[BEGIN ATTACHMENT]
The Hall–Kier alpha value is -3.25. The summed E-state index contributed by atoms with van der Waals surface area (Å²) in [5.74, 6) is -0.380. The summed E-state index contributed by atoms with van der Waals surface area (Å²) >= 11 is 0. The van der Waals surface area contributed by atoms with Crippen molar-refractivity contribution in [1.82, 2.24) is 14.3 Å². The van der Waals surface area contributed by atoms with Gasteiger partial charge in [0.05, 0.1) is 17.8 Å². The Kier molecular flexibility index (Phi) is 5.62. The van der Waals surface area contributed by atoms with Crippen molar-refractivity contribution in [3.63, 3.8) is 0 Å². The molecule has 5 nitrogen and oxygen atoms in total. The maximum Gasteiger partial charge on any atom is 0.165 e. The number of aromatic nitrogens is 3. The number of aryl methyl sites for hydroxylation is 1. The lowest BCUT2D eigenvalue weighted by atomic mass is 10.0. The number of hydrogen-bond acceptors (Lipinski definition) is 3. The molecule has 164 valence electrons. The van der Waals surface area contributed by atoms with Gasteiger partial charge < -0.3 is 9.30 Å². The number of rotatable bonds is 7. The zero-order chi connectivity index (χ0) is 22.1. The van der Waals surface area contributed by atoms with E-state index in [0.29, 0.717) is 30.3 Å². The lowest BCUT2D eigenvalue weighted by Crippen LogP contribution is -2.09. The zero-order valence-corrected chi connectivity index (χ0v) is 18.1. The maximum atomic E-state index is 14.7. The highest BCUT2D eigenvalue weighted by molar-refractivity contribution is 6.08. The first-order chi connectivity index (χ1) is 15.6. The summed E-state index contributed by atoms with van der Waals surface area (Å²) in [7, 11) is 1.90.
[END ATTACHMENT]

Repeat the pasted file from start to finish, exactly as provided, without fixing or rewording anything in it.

The Hall–Kier alpha value is -3.25. The summed E-state index contributed by atoms with van der Waals surface area (Å²) in [5.74, 6) is -0.380. The summed E-state index contributed by atoms with van der Waals surface area (Å²) >= 11 is 0. The van der Waals surface area contributed by atoms with Crippen molar-refractivity contribution in [1.82, 2.24) is 14.3 Å². The van der Waals surface area contributed by atoms with Gasteiger partial charge in [0.05, 0.1) is 17.8 Å². The Kier molecular flexibility index (Phi) is 5.62. The van der Waals surface area contributed by atoms with Crippen molar-refractivity contribution in [3.63, 3.8) is 0 Å². The molecule has 5 nitrogen and oxygen atoms in total. The maximum Gasteiger partial charge on any atom is 0.165 e. The number of aromatic nitrogens is 3. The number of aryl methyl sites for hydroxylation is 1. The lowest BCUT2D eigenvalue weighted by atomic mass is 10.0. The number of hydrogen-bond acceptors (Lipinski definition) is 3. The molecule has 164 valence electrons. The van der Waals surface area contributed by atoms with Gasteiger partial charge < -0.3 is 9.30 Å². The number of rotatable bonds is 7. The zero-order chi connectivity index (χ0) is 22.1. The van der Waals surface area contributed by atoms with E-state index in [0.29, 0.717) is 30.3 Å². The lowest BCUT2D eigenvalue weighted by Crippen LogP contribution is -2.09. The zero-order valence-corrected chi connectivity index (χ0v) is 18.1. The maximum atomic E-state index is 14.7. The highest BCUT2D eigenvalue weighted by molar-refractivity contribution is 6.08. The first-order chi connectivity index (χ1) is 15.6. The summed E-state index contributed by atoms with van der Waals surface area (Å²) in [7, 11) is 1.90.